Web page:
Honors and Losses: 1916



the year 1916 did not begin auspiciously for edith wharton’s war work. In late December of 1915, the French Ministry of Public Education requisitioned the building where her sewing workroom was located, displacing its ninety women. Wharton closed the workroom for a lengthened Christmas vacation and took her fight to the French bureaucracy. She spent the week between Christmas and New Year’s Day in the offices of the ministry, trying first to arrange a delay and then to secure a new building. Finally the government, “realizing they have made a ‘gaffe,’ have ordered me an ‘amende honourable’ by hiring & putting at my disposal ‘pour la durée de la guerre’ a whole floor in a big building of the Boulevard St. Germain, in wh[ich] I hope to be installed at the end of next week.”1 Relieved but exhausted, Wharton spent New Year’s Day at the Children of Flanders refugee center in St Ouen and at the Bureau de la Santé.2


Rockefeller Foundation Refugee Child French Government Christmas Tree Christmas Vacation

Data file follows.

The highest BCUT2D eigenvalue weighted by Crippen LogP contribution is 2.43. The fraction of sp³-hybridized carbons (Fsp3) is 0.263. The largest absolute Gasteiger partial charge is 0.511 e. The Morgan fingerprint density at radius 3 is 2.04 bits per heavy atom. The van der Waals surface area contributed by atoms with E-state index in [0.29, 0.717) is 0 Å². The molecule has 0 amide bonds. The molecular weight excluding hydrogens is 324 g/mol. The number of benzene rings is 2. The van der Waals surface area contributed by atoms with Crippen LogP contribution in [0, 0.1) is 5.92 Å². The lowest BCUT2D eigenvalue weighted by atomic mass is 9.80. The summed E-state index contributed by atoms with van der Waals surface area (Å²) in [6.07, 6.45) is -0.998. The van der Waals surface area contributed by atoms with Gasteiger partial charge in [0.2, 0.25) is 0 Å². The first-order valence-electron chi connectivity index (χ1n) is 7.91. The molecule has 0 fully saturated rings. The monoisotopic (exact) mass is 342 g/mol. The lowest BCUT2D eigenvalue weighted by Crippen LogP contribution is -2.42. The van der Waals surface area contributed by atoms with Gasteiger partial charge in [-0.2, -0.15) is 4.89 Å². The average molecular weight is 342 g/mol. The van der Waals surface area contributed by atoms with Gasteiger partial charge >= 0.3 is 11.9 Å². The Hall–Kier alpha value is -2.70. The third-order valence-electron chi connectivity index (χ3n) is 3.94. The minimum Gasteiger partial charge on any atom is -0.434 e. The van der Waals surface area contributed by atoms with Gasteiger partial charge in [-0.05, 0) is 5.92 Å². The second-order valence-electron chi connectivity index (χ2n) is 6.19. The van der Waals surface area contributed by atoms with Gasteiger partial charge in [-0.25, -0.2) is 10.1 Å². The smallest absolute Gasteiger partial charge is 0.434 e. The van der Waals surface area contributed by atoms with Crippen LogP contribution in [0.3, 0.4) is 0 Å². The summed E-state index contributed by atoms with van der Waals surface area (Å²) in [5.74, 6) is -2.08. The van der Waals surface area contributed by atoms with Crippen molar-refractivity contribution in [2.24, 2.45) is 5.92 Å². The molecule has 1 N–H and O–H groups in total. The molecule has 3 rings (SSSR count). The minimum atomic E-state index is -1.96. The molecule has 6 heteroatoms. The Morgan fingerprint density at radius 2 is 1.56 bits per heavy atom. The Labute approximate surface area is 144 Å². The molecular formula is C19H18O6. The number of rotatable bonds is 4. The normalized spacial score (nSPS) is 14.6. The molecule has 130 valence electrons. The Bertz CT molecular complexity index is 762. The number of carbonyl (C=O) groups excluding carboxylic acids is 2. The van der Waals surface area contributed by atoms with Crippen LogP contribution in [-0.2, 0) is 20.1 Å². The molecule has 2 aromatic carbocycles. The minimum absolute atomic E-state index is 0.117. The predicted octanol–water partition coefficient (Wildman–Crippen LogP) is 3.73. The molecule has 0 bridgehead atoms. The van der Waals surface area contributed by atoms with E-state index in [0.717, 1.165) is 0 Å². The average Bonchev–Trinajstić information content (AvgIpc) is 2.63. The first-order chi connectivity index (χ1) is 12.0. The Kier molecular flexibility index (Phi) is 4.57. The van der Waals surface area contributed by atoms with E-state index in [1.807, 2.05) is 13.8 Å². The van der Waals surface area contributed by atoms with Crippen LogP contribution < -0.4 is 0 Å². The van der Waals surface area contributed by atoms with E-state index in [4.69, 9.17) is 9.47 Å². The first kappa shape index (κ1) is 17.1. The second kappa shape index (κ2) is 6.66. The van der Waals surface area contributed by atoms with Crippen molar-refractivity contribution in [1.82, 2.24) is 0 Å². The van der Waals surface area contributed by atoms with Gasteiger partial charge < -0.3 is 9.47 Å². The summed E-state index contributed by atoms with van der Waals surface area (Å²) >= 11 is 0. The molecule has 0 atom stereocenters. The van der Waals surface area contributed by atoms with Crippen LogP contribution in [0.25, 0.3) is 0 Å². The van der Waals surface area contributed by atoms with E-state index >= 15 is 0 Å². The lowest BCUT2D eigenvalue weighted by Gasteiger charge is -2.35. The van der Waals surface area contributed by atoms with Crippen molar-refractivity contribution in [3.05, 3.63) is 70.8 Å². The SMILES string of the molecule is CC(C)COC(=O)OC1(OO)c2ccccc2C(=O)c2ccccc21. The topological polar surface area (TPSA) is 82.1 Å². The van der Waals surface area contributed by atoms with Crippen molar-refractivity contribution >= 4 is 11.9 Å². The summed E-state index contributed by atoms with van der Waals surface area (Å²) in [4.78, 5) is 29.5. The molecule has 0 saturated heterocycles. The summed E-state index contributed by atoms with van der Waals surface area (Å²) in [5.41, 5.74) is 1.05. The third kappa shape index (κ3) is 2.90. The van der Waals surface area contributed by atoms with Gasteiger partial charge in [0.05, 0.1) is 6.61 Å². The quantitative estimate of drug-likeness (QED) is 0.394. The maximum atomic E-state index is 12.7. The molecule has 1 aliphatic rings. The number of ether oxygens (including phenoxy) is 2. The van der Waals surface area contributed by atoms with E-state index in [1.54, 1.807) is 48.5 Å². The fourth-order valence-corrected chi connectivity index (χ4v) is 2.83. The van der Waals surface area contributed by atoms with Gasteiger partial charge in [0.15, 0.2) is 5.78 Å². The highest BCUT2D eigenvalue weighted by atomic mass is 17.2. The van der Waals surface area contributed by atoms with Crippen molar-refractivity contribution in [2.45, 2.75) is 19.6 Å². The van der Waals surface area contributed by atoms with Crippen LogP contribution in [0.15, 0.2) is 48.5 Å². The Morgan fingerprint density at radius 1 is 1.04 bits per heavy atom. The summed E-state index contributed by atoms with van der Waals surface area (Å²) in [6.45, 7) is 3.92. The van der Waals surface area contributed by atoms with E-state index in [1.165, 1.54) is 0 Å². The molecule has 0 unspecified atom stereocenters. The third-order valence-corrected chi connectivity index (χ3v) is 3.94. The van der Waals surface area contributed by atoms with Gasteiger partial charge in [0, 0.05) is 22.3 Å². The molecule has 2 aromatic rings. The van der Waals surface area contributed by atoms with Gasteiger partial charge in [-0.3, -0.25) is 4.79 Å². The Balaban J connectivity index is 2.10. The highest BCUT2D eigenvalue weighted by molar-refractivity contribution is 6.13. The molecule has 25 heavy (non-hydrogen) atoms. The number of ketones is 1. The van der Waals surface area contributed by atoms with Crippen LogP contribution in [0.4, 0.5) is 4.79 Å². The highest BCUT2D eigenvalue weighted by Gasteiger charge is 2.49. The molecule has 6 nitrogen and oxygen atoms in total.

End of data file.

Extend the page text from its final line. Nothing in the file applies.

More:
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  1. 5.
    Charles Scribner was able to buy so heavily at the auction because the firm was having a very good Christmas season. He wrote his London agent: “The holiday trade is excellent and I hear nothing but praise of the retail floor and I think the clerks are doing better than usual. The wholesale demand is also very good now and we are quite sold out of the ‘Men of the Old Stone Age’ and ‘Beautiful Gardens in America’ which two seem to be purchased largely as holiday gifts. I think we go into the New Year in pretty good shape.” Quoted in James E. Sait, “Charles Scribner’s Sons and the Great War,” Princeton University Library Chronicle 48 (Winter 1987): 159.Google Scholar
  2. 24.
    Shari Benstock, No Gifts from Chance: A Biography of Edith Wharton (New York: Charles Scribner’s Sons, 1994), 288.Google Scholar
  3. 28.
    André Gide, January 23, 1916, The Journals of André Gide, vol. 2, translated and annotated by Justin O’Brien (New York: Alfred A. Knopf, 1951), 119.Google Scholar
  4. 29.
    Ibid., January 25, 1916, 120.Google Scholar
  5. 45.
    Wharton to Theodora Bosanquet, March 1, 1916, Houghton Library, Harvard. Henry James and Edith Wharton Letters: 1900–1915 ed. Lyall H. Powers (New York: Charles Scribner’s Sons, 1990), 391.Google Scholar
  6. 56.
    Nicky Mariano, Forty Years with Berenson (New York: Alfred A. Knopf, 1966), 180–181.Google Scholar
  7. 127.
    Quoted in Arline Boucher Tehan, Henry Adams in Love: The Pursuit of Elizabeth Sherman Cameron (New York: Universe Books, 1983), 258.Google Scholar
  8. 128.
    John Gardner Coolidge, A War Diary in Paris, 1914–1917 (Cambridge, MA: Riverside Press, 1931), 160–161.Google Scholar

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© Alan Price 1996

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